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Getting Tired Of Oregon Chain

jakethesnake

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If you have a loop with some hard cutters I’ll nip it on my crap harbor frieght grinder just enough to get passed that and as mentioned it’ll file fine after that first go. I personally have never had that with Oregon but I have ran into that issue before.
 

Funky sawman

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Love Oregon chain. Haven’t bought any in a year or so though. Sure it does stretch first couple tightening. It always has. It’s not as durable as stihl or Carlton used to be but it’s my favorite on long bars. Only thing I buy
It's advertised that still chain goes through a pre stretch process
 

davidwyby

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Love Oregon chain. Haven’t bought any in a year or so though. Sure it does stretch first couple tightening. It always has. It’s not as durable as stihl or Carlton used to be but it’s my favorite on long bars. Only thing I buy
Why do you like it, or what do you like about it?
 

RCBS

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Nuts319 was just saying the same in a toob video. Inconsistent hardness of teeth I beleive.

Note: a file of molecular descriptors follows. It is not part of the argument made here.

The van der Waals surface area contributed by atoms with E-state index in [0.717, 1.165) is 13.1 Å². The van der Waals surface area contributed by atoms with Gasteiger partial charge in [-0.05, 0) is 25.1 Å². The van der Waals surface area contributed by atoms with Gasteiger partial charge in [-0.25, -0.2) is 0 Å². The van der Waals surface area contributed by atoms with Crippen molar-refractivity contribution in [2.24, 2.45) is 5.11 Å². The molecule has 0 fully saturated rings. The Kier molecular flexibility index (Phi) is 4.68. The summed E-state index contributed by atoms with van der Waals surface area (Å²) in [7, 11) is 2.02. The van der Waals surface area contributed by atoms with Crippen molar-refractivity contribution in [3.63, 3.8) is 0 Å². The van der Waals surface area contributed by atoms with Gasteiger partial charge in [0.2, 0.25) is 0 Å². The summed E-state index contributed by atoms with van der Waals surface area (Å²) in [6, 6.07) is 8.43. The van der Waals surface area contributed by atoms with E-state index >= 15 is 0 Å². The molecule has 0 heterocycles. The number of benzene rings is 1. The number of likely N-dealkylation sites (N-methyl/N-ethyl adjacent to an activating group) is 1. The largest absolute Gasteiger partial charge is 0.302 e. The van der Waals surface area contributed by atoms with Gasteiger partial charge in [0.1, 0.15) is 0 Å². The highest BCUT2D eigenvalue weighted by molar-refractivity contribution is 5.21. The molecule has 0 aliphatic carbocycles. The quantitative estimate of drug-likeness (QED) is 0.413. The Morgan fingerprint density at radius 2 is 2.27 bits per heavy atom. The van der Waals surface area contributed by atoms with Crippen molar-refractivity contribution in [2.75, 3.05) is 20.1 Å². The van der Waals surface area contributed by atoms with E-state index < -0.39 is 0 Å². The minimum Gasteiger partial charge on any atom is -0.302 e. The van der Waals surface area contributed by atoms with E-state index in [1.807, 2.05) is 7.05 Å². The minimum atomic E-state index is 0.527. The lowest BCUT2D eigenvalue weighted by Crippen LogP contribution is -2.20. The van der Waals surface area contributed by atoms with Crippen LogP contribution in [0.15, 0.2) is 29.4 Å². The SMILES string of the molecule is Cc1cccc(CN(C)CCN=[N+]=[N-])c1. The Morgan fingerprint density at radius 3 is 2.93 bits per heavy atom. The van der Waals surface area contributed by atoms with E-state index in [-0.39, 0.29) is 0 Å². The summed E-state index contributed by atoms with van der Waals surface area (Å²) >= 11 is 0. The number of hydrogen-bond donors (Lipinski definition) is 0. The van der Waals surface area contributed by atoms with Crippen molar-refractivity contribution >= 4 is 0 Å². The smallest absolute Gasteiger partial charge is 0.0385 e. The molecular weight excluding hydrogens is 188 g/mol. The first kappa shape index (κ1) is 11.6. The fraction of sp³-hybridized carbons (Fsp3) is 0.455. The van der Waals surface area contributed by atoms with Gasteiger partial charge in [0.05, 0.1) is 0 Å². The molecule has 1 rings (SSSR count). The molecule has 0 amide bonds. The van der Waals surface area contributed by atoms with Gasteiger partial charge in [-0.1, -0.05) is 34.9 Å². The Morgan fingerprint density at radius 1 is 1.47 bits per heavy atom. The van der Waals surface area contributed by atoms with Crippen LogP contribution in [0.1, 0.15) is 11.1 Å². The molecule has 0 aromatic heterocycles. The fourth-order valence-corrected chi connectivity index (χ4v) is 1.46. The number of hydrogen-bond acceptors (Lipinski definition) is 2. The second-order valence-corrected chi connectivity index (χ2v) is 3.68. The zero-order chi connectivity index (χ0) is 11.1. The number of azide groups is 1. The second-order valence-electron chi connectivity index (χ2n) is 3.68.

I have always used 72lgx and been happy. Have enuough of them that I won't have to try anything new for a little bit. I did buy an X-cut chain last year but I wore out a flat file trying to get through the chrome on the rakers.
 

toolmaker

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I've sharpened 1,000's of chains and have never noticed some teeth being harder than the others. I've also never filed a chain before and have only ever used a bench grinder. :roto2nuse:
How would you know if the cutters are too hard with a grinder and you never used a file?
 

FergusonTO35

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If LPX is no good anymore, then that sux. The semi-chisel version PXL always been my go to for 3/8" low profile, was reminded of this fact Sunday while giving my little Echo 303T some exercise. I've always found this is one chain that actually likes you to lean on it more than others, mebbe due to the longer cutters.
 

Wilhelm